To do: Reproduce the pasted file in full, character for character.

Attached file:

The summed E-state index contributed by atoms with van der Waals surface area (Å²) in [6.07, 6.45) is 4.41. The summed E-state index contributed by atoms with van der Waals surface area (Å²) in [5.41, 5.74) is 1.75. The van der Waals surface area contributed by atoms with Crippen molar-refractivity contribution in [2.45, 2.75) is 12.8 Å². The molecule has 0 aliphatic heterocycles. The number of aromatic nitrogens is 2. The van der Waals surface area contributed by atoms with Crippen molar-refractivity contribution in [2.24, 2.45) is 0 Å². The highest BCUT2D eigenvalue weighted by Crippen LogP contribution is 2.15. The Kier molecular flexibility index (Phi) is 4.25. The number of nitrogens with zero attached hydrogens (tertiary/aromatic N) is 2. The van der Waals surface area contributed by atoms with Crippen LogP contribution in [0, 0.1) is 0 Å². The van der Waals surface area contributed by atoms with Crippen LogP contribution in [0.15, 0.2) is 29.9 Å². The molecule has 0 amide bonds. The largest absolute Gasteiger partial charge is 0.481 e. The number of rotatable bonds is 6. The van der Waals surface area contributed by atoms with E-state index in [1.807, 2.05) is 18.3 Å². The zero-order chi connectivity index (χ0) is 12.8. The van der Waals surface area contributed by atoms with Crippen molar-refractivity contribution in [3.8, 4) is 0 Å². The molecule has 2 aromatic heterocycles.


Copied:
The summed E-state index contributed by atoms with van der Waals surface area (Å²) in [6.07, 6.45) is 4.41. The summed E-state index contributed by atoms with van der Waals surface area (Å²) in [5.41, 5.74) is 1.75. The van der Waals surface area contributed by atoms with Crippen molar-refractivity contribution in [2.45, 2.75) is 12.8 Å². The molecule has 0 aliphatic heterocycles. The number of aromatic nitrogens is 2. The van der Waals surface area contributed by atoms with Crippen molar-refractivity contribution in [2.24, 2.45) is 0 Å². The highest BCUT2D eigenvalue weighted by Crippen LogP contribution is 2.15. The Kier molecular flexibility index (Phi) is 4.25. The number of nitrogens with zero attached hydrogens (tertiary/aromatic N) is 2. The van der Waals surface area contributed by atoms with Crippen LogP contribution in [0, 0.1) is 0 Å². The van der Waals surface area contributed by atoms with Crippen LogP contribution in [0.15, 0.2) is 29.9 Å². The molecule has 0 amide bonds. The largest absolute Gasteiger partial charge is 0.481 e. The number of rotatable bonds is 6. The van der Waals surface area contributed by atoms with E-state index in [1.807, 2.05) is 18.3 Å². The zero-order chi connectivity index (χ0) is 12.8. The van der Waals surface area contributed by atoms with Crippen molar-refractivity contribution in [3.8, 4) is 0 Å². The molecule has 2 aromatic heterocycles.